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Government & The American EconomyA New History$
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Price V. Fishback

Print publication date: 2007

Print ISBN-13: 9780226251271

Published to Chicago Scholarship Online: February 2013

DOI: 10.7208/chicago/9780226251295.001.0001

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The Civil War and Reconstruction

The Civil War and Reconstruction

Chapter:
(p.188) 7 The Civil War and Reconstruction
Source:
Government & The American Economy
Author(s):

Jeffrey Rogers Hummel

Publisher:
University of Chicago Press
DOI:10.7208/chicago/9780226251295.003.0007

Prior to the Civil War, the United States stood out as one of the few remaining world powers striving to uphold the ancient but waning institution of slavery. Now it had dramatically and decisively joined the cause of abolition. This chapter looks at the impact of the Civil War on the American economy, and the way the outcome of the war and Reconstruction established the strength of the federal government. It begins with a brief survey of how the relation between the U.S. economy and government was evolving in the antebellum years. It then examines slavery both as labor system and as cause of sectional strife. It also discusses the war's impact on government in four overlapping realms: military mobilization, public finance, civil liberties, and economic mobilization. It shows that the Union and the Confederacy, the two central states involved in the Civil War, were in most respects mirror images, with a few intriguing variations on a theme. Finally, the chapter takes up the war's legacy as it played out in the South under Reconstruction and in the nation overall.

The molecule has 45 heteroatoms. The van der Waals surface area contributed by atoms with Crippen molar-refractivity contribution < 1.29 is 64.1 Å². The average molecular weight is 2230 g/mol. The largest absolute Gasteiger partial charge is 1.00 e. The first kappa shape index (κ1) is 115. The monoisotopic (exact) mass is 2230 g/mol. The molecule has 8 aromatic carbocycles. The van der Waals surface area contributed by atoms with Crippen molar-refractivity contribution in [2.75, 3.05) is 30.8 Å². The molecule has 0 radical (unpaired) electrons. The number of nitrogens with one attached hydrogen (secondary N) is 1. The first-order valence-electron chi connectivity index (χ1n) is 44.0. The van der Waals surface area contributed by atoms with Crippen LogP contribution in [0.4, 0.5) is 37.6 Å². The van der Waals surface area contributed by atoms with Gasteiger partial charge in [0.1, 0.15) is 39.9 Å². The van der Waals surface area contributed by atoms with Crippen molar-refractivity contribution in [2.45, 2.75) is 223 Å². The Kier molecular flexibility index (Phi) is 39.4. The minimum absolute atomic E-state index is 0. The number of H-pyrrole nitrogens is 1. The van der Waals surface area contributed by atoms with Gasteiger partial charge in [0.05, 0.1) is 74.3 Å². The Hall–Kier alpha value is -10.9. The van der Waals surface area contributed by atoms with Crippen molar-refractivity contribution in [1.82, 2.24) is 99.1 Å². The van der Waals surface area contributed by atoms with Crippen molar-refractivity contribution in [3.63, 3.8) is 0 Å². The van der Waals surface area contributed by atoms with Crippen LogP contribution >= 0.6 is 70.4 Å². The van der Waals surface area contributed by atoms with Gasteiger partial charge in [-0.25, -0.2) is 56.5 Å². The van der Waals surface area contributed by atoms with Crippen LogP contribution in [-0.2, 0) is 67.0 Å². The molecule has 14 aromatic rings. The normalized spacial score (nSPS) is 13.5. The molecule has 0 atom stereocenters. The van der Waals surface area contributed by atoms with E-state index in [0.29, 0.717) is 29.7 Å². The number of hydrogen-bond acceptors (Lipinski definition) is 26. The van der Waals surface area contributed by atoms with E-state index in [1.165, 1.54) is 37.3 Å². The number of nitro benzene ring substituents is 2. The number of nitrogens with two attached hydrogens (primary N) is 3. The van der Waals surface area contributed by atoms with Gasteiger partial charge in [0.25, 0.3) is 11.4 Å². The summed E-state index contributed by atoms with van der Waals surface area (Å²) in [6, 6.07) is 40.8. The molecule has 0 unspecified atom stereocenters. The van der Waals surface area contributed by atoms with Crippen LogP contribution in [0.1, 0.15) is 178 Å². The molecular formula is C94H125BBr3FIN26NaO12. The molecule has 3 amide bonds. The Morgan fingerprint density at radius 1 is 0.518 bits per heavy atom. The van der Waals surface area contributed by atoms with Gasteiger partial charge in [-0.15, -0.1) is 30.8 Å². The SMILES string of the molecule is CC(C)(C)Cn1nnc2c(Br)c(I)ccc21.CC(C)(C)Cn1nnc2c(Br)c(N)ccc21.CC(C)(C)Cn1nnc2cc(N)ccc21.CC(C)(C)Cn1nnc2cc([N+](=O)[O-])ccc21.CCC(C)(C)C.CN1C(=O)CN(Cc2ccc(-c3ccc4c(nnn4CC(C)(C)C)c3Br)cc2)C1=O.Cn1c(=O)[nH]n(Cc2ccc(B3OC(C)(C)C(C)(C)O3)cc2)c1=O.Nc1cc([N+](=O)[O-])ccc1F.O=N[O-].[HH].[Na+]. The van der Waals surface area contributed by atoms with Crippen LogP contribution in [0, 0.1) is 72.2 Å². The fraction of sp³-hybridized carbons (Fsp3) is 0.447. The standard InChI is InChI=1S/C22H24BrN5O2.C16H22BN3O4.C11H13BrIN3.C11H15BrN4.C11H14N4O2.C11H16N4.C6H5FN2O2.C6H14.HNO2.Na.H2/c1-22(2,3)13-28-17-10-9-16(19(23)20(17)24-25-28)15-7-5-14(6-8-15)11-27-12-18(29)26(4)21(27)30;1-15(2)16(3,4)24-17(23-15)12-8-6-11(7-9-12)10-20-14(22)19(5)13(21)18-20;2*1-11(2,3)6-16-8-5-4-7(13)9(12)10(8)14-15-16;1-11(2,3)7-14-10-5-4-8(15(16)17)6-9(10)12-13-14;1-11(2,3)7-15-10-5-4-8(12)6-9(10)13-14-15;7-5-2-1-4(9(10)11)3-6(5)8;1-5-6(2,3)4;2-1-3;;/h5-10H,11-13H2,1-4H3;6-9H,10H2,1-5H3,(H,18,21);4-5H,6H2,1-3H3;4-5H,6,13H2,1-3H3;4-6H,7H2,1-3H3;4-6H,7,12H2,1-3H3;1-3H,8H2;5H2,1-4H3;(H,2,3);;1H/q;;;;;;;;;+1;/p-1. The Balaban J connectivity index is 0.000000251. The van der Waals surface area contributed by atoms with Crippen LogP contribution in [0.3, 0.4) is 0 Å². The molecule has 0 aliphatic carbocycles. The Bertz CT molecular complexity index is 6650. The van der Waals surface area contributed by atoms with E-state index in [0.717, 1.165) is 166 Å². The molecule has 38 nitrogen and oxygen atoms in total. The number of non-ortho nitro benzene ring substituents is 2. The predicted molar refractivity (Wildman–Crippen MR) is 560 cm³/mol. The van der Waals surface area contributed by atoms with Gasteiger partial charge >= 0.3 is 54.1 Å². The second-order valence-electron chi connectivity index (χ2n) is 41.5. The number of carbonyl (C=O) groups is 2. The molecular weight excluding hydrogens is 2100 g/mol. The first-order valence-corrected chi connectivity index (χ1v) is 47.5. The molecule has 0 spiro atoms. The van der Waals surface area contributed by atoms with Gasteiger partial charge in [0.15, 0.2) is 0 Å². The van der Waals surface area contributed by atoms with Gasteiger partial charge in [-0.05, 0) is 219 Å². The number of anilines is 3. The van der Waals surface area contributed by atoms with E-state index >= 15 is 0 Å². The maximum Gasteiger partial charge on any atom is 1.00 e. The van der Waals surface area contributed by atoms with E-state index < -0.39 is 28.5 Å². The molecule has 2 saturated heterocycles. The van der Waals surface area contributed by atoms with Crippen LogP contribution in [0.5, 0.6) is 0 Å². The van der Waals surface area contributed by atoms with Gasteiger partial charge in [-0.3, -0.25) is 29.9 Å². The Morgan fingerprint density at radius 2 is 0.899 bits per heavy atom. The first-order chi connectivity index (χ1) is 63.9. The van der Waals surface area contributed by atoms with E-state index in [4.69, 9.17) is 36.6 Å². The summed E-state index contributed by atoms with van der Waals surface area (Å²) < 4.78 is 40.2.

Keywords:   Civil War, United States, Reconstruction, Union, Confederacy, military mobilization, public finance, civil liberties, government, economy

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